(2) Catalytic hydrogenation of xylose to xylitol using ruthenium catalyst on NiO modified TiO2 support
(3) Cure Tooth Decay by Rami Nagel
(4) Sugar-Free Blues: Everything You Wanted to Know about Artificial Sweeteners
Yacon: Healthy Syrup or Healthfood Hype?
Jaggery: India’s Sweet Gift
More thoughts? I finally just found out that Xylitol from xclear does not have Gmo corn but it is made from corn . do you think using corn in this instance is acceptable ( as a occasional nasal spray) ? This is close to the brain, I personally don’t eat grains at this point, but am wondering if this would be a good tool to have hand. Thank you
A good article and I appreciate the facts. I have been in the “xylitol is a good alternative” camp for a while (have researched health since my college days, and am a healthy 72 now). I knew what they say about digestion in the gut and all, but we use it sparingly–or were. Now a bit more in baking, mixed with monk fruit and Erythritol. So, this is a caution. However, I’m sure you know that the amount correlation from rats to people means that a 10 lb child would have to eat 2 1/2 pounds at one time to get the same amount–besides the fact that animals and humans do not exactly correspond (e.g. canines). A 150 lb adult would need about 40 pounds to be toxic. I am more concerned about the heavy metals, did not at all realize that. I get mine from the birch tree, and I don’t think any hydrogenation (although I do not understand yet how that corresponds to fatty acid hydrogenation, which makes fats rancid. Never heard of sugar hydrogenation in all these years. The indigestion is also a concern, as gut health and digestion is vital for general health. Thanks again.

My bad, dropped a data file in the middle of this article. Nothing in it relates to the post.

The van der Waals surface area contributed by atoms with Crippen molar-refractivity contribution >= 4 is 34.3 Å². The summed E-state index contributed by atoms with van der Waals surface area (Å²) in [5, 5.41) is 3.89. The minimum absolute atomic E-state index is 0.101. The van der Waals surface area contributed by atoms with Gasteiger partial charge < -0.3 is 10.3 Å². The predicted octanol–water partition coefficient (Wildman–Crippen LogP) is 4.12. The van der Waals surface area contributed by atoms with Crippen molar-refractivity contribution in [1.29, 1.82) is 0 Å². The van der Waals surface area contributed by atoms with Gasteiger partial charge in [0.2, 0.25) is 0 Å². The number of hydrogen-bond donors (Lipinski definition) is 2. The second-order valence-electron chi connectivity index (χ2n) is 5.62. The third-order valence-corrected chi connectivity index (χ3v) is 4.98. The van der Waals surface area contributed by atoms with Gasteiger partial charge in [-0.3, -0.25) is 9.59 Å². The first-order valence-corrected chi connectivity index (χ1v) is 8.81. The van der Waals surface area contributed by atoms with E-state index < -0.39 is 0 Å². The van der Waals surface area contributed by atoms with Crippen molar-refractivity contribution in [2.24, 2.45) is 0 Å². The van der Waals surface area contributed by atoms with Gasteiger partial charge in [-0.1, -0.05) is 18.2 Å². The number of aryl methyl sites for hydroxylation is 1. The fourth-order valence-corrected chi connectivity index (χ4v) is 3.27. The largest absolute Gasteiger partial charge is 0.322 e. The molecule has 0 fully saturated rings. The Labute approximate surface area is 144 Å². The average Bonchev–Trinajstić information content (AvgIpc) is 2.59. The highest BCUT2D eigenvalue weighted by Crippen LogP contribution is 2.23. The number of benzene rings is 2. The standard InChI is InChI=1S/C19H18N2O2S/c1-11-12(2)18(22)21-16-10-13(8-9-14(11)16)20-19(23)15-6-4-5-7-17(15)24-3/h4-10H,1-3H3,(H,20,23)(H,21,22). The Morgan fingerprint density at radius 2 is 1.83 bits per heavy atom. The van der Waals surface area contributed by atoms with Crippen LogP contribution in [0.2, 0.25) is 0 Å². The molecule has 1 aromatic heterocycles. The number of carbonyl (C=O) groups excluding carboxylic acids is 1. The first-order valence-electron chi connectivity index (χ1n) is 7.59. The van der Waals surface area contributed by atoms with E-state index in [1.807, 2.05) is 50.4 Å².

Just a note. I have epilepsy, and chronic dry mouth. I was told to use sugar free gum (xylitol) for my dry mouth problem, and my neurologist said NOTHING about xylitol interacting with my (two) medications. He was more concerned about my lack of a gall bladder and it potentially causing stomach ulcers, diarrhea, etc.. If you plan to continue to make that BS claim about interactions with anti-convulsants I suggest you post a link to articles in either the AMAJournal or TheLancet, not to pages that share your opinion, and have no basis in actual fact. It is Aspertame that may cause interactions with epilepsy medications.